Jonathan ROBIN (22 September / London)
To an Acting Waitress or Waiting Actress after Hamlet's Soliloquy
To wait, or not to wait, that’s in the question,
especially when some guests get indigestion,
[when they grow tougher then the going’s rougher]
Whether ‘tis nobler in the mind to suffer
the strings and sorrows of outrageous patrons,
the binges of obese Manhattan matrons,
the noisy kids, their straw-blown soda bubbles:
or to take arms against such teething troubles
and by opposing, end them? Still keep one’s cool,
condone uncouth conduct? Gladly suffer fools?
There’s surely something rotten in Life’s rules
when talent’s turned to bars and barred from schools,
when terms of reference ability are not retained
but cash-commitment terms need be regained.
For there are pressing claims and urgent needs,
though many try, scarce one percent succeeds
and one percent of these may save their soul
as economic pressures take their toll
of high ideals, oft leaving empty shell
and little else as epitaph, ah well!
Fame, fickle, tithes her victims. Actors’ knell
tolls far more frequently than curtain bell.
Thus those who would their sacred dream preserve,
who from dell’arte’s path would never swerve,
must make much sacrifice. To serve, observe,
the scene, and by to serve we mean to fend,
[or to unemployment decent descend]
the heartburn and the thousand natural shocks
frail flesh is heir to. Men gorge till doctor knocks!
Is such consumption devoutly to be wished?
Ere shift’s resumption let the check be dished!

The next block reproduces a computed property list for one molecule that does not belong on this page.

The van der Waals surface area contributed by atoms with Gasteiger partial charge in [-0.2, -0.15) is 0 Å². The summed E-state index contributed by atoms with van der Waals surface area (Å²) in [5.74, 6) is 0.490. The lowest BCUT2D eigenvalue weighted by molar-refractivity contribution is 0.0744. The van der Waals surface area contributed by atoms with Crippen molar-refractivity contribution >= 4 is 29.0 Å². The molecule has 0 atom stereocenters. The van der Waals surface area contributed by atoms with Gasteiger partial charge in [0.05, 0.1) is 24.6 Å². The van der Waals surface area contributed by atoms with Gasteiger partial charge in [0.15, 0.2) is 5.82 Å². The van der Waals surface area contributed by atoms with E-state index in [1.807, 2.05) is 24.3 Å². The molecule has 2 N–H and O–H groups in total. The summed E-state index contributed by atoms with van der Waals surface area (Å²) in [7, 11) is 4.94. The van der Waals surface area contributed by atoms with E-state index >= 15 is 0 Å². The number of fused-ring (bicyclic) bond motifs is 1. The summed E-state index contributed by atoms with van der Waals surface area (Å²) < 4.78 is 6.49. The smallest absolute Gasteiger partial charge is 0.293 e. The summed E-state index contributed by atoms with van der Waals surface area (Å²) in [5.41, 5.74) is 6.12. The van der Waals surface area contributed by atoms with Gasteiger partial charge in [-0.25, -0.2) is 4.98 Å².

She better fate deserves! To serve, observe
the table 'they' reserve too often stands
unused, spinsterlike longing for unknown hands,
the shining silver serving to reflect
the restless queue, in order ready-pecked,
which full of sound and fury takes its cue,
observing, spiting, little else to do,
from tipplers caring more for ceaseless sips
then for efficient service or her tips.
To serve, unwaiting wait. Oh what a weight,
especially if she’d rather be his date!
for in that waiting work few dreams may come
until one’s shuffled off that uniform
which often scratches, rubs. Where’s the respect?
She’s human, not a worm, nor less insect!
It makes calamity with such long hours,
so underpaid, while taxing all her powers.
Expending all youth’s energies for cents
as others benefit at her expense,
their’s the profits, for self little sense!
For who would bear these whips and scorns for long,
patrons’ contumely, supervisor’s wrong,
the pangs of wasted food, ill-cooked, despised,
[the impudence where, uninvited, eyed
the worthless stranger who advances tried
who may not be so easily denied
in public places audience, she cried! ]
Waste in untasted food, those long delays,
days melting into nights, nights into days,
the insolence of chefs, and the sharp spurns
that patient merit from the unworthy takes.
When she herself might true quietus make
with rare home cooking? Who would fardels bear,
insults at work, with little time to spare,
to grunt and sweat under a weary life
with strife at work, at home, through tiredness, strife!
But that the dread of nothing else to do,
lest dreams sound hollow, courses follow through,
or kids to mind, rent find and clothing too
threats unemployment act upon morale.
‘Tis true, and all to often ça fait mal!
The options open often puzzle will,
and make us rather bear those ills we have
than fly to others that we know not of.
Thus conscience does make cowards of us all,
for few will answer truly to life’s call.
Thus the native hue of resolution
is sicklied over with pale cast of thought
losing all instinctive love of living!
Should one desire to act upon dire fate,
ambitions fire! React! No longer wait!
Poet's Notes about The Poem
Comments about this poem (To an Acting Waitress or Waiting Actress after Hamlet's Soliloquy by Jonathan ROBIN )
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